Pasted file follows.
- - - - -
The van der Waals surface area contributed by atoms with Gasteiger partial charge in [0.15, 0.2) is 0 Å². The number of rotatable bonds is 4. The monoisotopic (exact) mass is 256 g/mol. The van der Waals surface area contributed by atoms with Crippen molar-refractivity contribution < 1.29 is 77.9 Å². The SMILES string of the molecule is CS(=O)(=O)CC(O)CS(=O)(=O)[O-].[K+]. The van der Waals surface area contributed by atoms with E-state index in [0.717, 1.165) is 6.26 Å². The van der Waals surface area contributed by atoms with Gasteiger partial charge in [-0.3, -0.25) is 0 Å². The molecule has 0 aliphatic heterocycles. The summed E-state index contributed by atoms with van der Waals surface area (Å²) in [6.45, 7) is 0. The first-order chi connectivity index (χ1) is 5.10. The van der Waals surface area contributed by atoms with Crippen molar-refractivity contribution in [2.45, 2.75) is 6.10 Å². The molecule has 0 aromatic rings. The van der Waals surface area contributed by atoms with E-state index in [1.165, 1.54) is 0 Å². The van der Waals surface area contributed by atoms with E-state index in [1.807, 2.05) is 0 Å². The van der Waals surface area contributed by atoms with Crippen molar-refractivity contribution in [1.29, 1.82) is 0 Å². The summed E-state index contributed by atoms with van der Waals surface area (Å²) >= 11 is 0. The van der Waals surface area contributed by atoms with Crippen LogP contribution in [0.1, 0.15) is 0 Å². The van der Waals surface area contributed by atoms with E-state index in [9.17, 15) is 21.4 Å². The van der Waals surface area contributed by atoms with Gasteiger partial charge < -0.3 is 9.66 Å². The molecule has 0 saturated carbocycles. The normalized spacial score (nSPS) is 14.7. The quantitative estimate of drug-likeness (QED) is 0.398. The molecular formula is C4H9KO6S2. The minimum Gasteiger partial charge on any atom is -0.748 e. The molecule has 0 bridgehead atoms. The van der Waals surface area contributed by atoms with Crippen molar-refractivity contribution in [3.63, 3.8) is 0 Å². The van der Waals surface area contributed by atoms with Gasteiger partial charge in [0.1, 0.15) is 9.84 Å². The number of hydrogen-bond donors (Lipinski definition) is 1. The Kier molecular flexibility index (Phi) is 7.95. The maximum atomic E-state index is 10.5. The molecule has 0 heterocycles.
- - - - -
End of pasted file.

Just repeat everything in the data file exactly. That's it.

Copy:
The van der Waals surface area contributed by atoms with Gasteiger partial charge in [0.15, 0.2) is 0 Å². The number of rotatable bonds is 4. The monoisotopic (exact) mass is 256 g/mol. The van der Waals surface area contributed by atoms with Crippen molar-refractivity contribution < 1.29 is 77.9 Å². The SMILES string of the molecule is CS(=O)(=O)CC(O)CS(=O)(=O)[O-].[K+]. The van der Waals surface area contributed by atoms with E-state index in [0.717, 1.165) is 6.26 Å². The van der Waals surface area contributed by atoms with Gasteiger partial charge in [-0.3, -0.25) is 0 Å². The molecule has 0 aliphatic heterocycles. The summed E-state index contributed by atoms with van der Waals surface area (Å²) in [6.45, 7) is 0. The first-order chi connectivity index (χ1) is 5.10. The van der Waals surface area contributed by atoms with Crippen molar-refractivity contribution in [2.45, 2.75) is 6.10 Å². The molecule has 0 aromatic rings. The van der Waals surface area contributed by atoms with E-state index in [1.165, 1.54) is 0 Å². The van der Waals surface area contributed by atoms with E-state index in [1.807, 2.05) is 0 Å². The van der Waals surface area contributed by atoms with Crippen molar-refractivity contribution in [1.29, 1.82) is 0 Å². The summed E-state index contributed by atoms with van der Waals surface area (Å²) >= 11 is 0. The van der Waals surface area contributed by atoms with Crippen LogP contribution in [0.1, 0.15) is 0 Å². The van der Waals surface area contributed by atoms with E-state index in [9.17, 15) is 21.4 Å². The van der Waals surface area contributed by atoms with Gasteiger partial charge < -0.3 is 9.66 Å². The molecule has 0 saturated carbocycles. The normalized spacial score (nSPS) is 14.7. The quantitative estimate of drug-likeness (QED) is 0.398. The molecular formula is C4H9KO6S2. The minimum Gasteiger partial charge on any atom is -0.748 e. The molecule has 0 bridgehead atoms. The van der Waals surface area contributed by atoms with Crippen molar-refractivity contribution in [3.63, 3.8) is 0 Å². The van der Waals surface area contributed by atoms with Gasteiger partial charge in [0.1, 0.15) is 9.84 Å². The number of hydrogen-bond donors (Lipinski definition) is 1. The Kier molecular flexibility index (Phi) is 7.95. The maximum atomic E-state index is 10.5. The molecule has 0 heterocycles.